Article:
In this study, Lap ceramic (LC) was prepared and LC–PI composites (LPCs) fabricated by melt blending as implantable biomaterials. The purpose of this study was to develop nondegradable PI-based composites with bioactivity for bone repair. We assumed that incorporation of LC with PI would create new composites with better biological performance than PI alone. To confirm this hypothesis, surface properties (roughness and hydrophilicity) and in vitro bioactivity of LPCs (apatite mineralization in simulated body fluid [SBF]) were evaluated. Rat bone-marrow stromal cell (BMSC) responses to LPCs were investigated in vitro. Osteogenesis and osseointegration of LPCs were evaluated in vivo by animal experiments.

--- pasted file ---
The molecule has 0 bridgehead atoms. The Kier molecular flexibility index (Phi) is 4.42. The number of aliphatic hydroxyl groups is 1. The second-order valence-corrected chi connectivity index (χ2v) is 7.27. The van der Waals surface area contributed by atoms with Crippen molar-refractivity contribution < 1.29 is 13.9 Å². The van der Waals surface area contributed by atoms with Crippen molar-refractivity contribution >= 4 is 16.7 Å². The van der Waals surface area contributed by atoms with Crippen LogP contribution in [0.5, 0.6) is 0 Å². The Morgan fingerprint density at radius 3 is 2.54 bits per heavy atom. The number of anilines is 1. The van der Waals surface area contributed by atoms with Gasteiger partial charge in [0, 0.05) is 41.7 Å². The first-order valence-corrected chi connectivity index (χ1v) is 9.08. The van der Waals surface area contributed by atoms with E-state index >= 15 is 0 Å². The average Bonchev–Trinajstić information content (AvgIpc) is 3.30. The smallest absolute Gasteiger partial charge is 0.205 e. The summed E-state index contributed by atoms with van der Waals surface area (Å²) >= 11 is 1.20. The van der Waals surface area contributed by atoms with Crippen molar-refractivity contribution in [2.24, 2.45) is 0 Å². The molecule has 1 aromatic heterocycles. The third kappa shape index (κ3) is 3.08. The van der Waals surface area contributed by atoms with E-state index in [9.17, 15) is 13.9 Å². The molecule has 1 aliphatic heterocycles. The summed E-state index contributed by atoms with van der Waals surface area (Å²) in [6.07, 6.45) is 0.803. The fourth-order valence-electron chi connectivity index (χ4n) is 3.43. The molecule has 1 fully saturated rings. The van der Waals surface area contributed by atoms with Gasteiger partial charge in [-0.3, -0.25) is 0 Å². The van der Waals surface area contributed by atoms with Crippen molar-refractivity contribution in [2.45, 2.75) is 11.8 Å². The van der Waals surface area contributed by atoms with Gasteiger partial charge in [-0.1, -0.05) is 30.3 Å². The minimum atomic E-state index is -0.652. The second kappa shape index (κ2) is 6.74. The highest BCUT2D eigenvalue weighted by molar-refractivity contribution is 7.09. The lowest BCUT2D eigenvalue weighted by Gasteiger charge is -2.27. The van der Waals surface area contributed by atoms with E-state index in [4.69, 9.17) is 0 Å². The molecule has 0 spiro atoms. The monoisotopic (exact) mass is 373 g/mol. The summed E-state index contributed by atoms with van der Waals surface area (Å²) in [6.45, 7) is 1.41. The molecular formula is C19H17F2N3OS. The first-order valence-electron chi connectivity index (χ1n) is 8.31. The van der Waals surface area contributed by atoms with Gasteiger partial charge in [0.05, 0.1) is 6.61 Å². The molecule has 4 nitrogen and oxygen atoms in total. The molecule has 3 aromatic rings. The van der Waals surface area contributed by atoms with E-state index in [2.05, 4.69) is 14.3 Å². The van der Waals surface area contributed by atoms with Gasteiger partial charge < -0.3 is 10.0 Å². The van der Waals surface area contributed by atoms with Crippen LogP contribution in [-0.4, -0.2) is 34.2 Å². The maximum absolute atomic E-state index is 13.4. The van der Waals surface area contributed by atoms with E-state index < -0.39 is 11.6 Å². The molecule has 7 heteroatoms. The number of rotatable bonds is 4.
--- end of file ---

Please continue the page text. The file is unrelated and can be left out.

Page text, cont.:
Preparation and Characterization of LC and LPCs
Nano-LC was prepared by sintering Lap (Altana, Germany) powders at 800°C for 6 hours in a roasting furnace (P300, Nabertherm, Germany). After that, LC was ground into powder using a planetary ball mill (QM-3SP2, Nanjing Nanda, China). LPCs — 20 w% LC (LPC20; weight/weight) and LPC40 — were prepared by melt processing. PI (Junhua, China) powders were added to absolute ethyl alcohol and stirred for 1 hour, and then LC powders were added into the PI dispersion and stirred continuously for 2 hours. The supernatant was decanted after the dispersion had stood for 4 hours and then dried in an oven (at 50°C) to obtain mixed powders. The mixtures were evenly mixed by the planetary ball mill to get the two kinds of powders (LPC20 and LPC40), which were compressed with a pressing machine (YP-40T, Jinfulun, China) into stainless-steel molds (Φ12×10 mm and Φ5×5 mm). The specimens obtained were sintered at 270°C for 4 hours to obtain LPC20 and LPC40. PI samples were also prepared by the same process as the controls.